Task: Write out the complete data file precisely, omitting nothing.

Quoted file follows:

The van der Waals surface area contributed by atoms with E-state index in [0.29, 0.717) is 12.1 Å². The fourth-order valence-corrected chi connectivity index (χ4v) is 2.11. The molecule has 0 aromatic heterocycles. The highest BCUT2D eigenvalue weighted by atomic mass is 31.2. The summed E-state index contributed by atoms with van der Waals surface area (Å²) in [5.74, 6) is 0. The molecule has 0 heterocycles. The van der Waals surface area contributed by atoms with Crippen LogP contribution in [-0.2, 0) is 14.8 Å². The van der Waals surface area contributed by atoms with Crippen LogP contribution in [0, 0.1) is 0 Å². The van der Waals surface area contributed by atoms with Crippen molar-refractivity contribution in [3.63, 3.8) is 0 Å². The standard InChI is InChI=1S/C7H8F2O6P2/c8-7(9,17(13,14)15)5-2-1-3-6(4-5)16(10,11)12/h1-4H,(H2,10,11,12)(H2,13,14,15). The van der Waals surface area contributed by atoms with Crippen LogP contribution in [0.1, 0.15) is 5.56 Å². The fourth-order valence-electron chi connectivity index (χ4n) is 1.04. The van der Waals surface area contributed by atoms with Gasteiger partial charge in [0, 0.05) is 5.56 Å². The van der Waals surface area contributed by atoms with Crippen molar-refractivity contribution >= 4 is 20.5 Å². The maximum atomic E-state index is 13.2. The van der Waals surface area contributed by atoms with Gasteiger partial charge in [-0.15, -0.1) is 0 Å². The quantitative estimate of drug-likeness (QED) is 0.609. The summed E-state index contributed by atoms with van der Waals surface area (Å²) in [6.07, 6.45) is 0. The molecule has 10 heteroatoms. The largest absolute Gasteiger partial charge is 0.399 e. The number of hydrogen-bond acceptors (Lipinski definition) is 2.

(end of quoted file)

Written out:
The van der Waals surface area contributed by atoms with E-state index in [0.29, 0.717) is 12.1 Å². The fourth-order valence-corrected chi connectivity index (χ4v) is 2.11. The molecule has 0 aromatic heterocycles. The highest BCUT2D eigenvalue weighted by atomic mass is 31.2. The summed E-state index contributed by atoms with van der Waals surface area (Å²) in [5.74, 6) is 0. The molecule has 0 heterocycles. The van der Waals surface area contributed by atoms with Crippen LogP contribution in [-0.2, 0) is 14.8 Å². The van der Waals surface area contributed by atoms with Crippen LogP contribution in [0, 0.1) is 0 Å². The van der Waals surface area contributed by atoms with Crippen molar-refractivity contribution in [3.63, 3.8) is 0 Å². The standard InChI is InChI=1S/C7H8F2O6P2/c8-7(9,17(13,14)15)5-2-1-3-6(4-5)16(10,11)12/h1-4H,(H2,10,11,12)(H2,13,14,15). The van der Waals surface area contributed by atoms with Crippen LogP contribution in [0.1, 0.15) is 5.56 Å². The fourth-order valence-electron chi connectivity index (χ4n) is 1.04. The van der Waals surface area contributed by atoms with Gasteiger partial charge in [0, 0.05) is 5.56 Å². The van der Waals surface area contributed by atoms with Crippen molar-refractivity contribution >= 4 is 20.5 Å². The maximum atomic E-state index is 13.2. The van der Waals surface area contributed by atoms with Gasteiger partial charge in [-0.15, -0.1) is 0 Å². The quantitative estimate of drug-likeness (QED) is 0.609. The summed E-state index contributed by atoms with van der Waals surface area (Å²) in [6.07, 6.45) is 0. The molecule has 10 heteroatoms. The largest absolute Gasteiger partial charge is 0.399 e. The number of hydrogen-bond acceptors (Lipinski definition) is 2.